I have to say, after loving the 588 forged irons, i bought the z945 irons and the top tier quality of both led me to try the drivr. I am so happy i did

  2. How on EARTH were people able to hit their drivers a generation ago? With all those club heads that were “only” around 330-350cc? Since now only “low hcp players” should hit the 745 that is “only” 430cc..
    I can’t imagine that anybody really “needs” 460cc, I mean how is it that people can hit 3-wood well? A club only around 1,5 inches shorter but with a 150cc clubhead.

  3. I was extremely excited to read this review and am waiting for a review on the Bridgestone J815 driver. Firstly, thanks for the review I appreciate the effort that has gone into.

    A little disappointed with the testing methodology used on this site. I think it is unfair that this review it was compared against the reviewers ‘gamer’ that he has being using for an extended period of time and may or may not have an expensive after market shaft possibly fit for his swing. And a review after 10 – 12 shots with range balls? I feel it may give a slightly biased view that this driver doesn’t perform as well as the Cobra Bio Cell Pro driver (as mentioned by Nick). It wasn’t until I read the review the second time and went over the numbers that I noticed the Z545 carry distance was greater then the Cobra, I would have thought that perhaps that fact may have been pointed out as part of the review.

    • Damian – Thanks for taking the time to read the review! We do these reviews for the readership, so if you have ideas as to how we can improve the testing methodology, please feel free to share your thoughts/suggestions.

      In addition to the launch monitor testing, I generally take the club on course as well to see if the data is corroborated by performance on a monitor. In this case, I think the data really does speak for itself. As you note, the Z545 did very well for me and I think the chart shows that fairly clearly.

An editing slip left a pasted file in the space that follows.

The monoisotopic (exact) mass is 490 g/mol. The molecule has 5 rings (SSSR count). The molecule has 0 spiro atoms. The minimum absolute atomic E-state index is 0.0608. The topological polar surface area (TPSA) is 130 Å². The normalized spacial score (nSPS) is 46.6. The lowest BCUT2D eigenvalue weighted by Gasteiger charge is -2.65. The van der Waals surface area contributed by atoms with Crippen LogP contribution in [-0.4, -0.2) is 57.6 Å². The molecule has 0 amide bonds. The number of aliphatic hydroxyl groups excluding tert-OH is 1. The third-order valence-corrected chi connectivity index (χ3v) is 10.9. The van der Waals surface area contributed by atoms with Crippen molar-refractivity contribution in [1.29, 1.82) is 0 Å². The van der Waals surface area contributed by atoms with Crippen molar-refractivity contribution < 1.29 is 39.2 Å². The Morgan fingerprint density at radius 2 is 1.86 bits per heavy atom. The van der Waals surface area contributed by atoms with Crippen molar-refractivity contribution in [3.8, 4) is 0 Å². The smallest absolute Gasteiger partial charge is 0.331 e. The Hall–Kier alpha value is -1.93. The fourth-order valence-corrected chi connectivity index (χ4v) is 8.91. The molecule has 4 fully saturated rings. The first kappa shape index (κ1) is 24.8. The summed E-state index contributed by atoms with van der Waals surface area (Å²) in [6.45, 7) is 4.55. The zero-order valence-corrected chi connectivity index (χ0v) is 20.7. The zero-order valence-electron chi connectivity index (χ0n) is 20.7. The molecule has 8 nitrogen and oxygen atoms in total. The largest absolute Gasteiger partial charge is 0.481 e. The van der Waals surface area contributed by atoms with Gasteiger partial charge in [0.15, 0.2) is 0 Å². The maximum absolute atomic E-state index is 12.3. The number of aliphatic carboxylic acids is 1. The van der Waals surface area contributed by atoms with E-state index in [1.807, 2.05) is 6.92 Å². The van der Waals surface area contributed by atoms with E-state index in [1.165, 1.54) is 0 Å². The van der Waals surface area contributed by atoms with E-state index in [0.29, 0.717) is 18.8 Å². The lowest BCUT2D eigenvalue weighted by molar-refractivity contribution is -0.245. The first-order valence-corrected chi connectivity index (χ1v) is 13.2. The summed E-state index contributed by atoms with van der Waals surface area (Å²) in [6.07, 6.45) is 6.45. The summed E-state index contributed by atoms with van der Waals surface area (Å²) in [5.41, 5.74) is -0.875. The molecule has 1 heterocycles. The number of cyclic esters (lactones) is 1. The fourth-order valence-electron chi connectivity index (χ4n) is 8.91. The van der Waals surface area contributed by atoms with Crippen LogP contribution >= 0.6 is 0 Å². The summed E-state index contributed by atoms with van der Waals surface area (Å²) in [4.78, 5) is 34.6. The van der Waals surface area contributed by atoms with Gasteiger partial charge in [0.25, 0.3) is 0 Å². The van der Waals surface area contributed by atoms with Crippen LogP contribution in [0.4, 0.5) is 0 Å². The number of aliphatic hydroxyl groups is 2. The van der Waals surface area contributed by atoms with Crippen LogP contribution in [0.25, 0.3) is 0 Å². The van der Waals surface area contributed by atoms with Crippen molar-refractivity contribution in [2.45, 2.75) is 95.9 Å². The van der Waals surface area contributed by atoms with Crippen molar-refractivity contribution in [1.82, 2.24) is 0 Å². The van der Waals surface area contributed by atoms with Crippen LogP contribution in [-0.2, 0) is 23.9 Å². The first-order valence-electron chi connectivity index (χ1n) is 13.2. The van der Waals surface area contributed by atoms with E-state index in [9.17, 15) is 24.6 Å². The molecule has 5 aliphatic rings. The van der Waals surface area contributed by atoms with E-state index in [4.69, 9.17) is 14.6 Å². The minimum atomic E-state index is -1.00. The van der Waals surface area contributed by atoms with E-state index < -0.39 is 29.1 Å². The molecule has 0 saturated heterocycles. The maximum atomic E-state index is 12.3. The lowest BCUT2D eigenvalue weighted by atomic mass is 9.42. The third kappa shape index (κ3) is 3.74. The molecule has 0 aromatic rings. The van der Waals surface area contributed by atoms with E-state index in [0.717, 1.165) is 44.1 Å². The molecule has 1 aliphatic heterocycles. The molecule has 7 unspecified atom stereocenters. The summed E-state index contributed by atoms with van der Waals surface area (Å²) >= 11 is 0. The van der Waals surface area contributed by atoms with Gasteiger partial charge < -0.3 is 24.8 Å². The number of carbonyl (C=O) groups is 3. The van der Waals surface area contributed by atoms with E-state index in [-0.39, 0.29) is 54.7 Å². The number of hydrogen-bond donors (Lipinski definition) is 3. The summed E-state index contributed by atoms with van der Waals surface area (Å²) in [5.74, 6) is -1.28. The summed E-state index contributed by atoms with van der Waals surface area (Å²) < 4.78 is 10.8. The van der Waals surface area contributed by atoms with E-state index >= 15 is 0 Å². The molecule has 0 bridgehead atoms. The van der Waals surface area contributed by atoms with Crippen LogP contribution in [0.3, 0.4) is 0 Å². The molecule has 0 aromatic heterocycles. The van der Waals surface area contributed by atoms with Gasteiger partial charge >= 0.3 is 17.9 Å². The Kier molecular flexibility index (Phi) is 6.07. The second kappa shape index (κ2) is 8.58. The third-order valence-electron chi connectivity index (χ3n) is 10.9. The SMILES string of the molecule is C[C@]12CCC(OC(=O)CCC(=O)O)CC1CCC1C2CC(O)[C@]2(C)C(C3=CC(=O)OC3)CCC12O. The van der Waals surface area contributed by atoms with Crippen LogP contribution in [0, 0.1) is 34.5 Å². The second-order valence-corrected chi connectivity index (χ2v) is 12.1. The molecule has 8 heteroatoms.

As always, reviews are meant to give readers a good idea as to the varied characteristics and playing attributes of a club – One of the greatest challenges of writing reviews is the understanding that results are going to vary based on the individual and what works for one player may not work at all for another player.

  4. I believe there are actually 3 no up charge shaft options. Fubuki Z 60, Kuro Kage and Kuro Kage TiNi from what I have learned. That would make for a pretty small con’s list if it were true.

    • As with any club, it’s best for you to hit them for yourself and see…I’ve been playing the Bio Cell Pro for a fair bit and have no doubt that after trying some different shafts, etc. the Z series could get very close to or even equal those numbers.

  5. I am a 12 HC, and decided to try the 745. It’s really not any harder to hit than any other driver. Feels awesome and is very long. One of the better drivers I have played.

    • Glad to hear that – I think each person will certainly have their own experience – but based on my testing, etc. I think the 745 is going to be a bit much for the average golfer -